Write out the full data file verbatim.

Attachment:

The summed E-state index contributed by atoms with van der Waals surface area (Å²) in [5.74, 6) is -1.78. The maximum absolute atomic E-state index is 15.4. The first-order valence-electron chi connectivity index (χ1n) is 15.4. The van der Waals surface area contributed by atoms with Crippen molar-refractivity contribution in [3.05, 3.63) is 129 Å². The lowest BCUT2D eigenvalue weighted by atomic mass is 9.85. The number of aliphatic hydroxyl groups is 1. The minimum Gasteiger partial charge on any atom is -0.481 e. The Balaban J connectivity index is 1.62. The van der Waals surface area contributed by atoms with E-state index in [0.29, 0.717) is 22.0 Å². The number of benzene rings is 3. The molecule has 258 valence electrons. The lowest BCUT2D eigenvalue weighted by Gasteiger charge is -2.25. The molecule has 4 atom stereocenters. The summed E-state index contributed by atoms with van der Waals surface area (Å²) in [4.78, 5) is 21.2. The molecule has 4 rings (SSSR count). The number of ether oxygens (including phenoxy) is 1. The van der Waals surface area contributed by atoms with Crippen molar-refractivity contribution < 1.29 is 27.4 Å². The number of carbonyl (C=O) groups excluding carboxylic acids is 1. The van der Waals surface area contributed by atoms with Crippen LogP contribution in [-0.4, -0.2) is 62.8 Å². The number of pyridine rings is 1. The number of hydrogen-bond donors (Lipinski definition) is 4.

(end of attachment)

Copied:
The summed E-state index contributed by atoms with van der Waals surface area (Å²) in [5.74, 6) is -1.78. The maximum absolute atomic E-state index is 15.4. The first-order valence-electron chi connectivity index (χ1n) is 15.4. The van der Waals surface area contributed by atoms with Crippen molar-refractivity contribution in [3.05, 3.63) is 129 Å². The lowest BCUT2D eigenvalue weighted by atomic mass is 9.85. The number of aliphatic hydroxyl groups is 1. The minimum Gasteiger partial charge on any atom is -0.481 e. The Balaban J connectivity index is 1.62. The van der Waals surface area contributed by atoms with E-state index in [0.29, 0.717) is 22.0 Å². The number of benzene rings is 3. The molecule has 258 valence electrons. The lowest BCUT2D eigenvalue weighted by Gasteiger charge is -2.25. The molecule has 4 atom stereocenters. The summed E-state index contributed by atoms with van der Waals surface area (Å²) in [4.78, 5) is 21.2. The molecule has 4 rings (SSSR count). The number of ether oxygens (including phenoxy) is 1. The van der Waals surface area contributed by atoms with Crippen molar-refractivity contribution < 1.29 is 27.4 Å². The number of carbonyl (C=O) groups excluding carboxylic acids is 1. The van der Waals surface area contributed by atoms with Crippen LogP contribution in [-0.4, -0.2) is 62.8 Å². The number of pyridine rings is 1. The number of hydrogen-bond donors (Lipinski definition) is 4.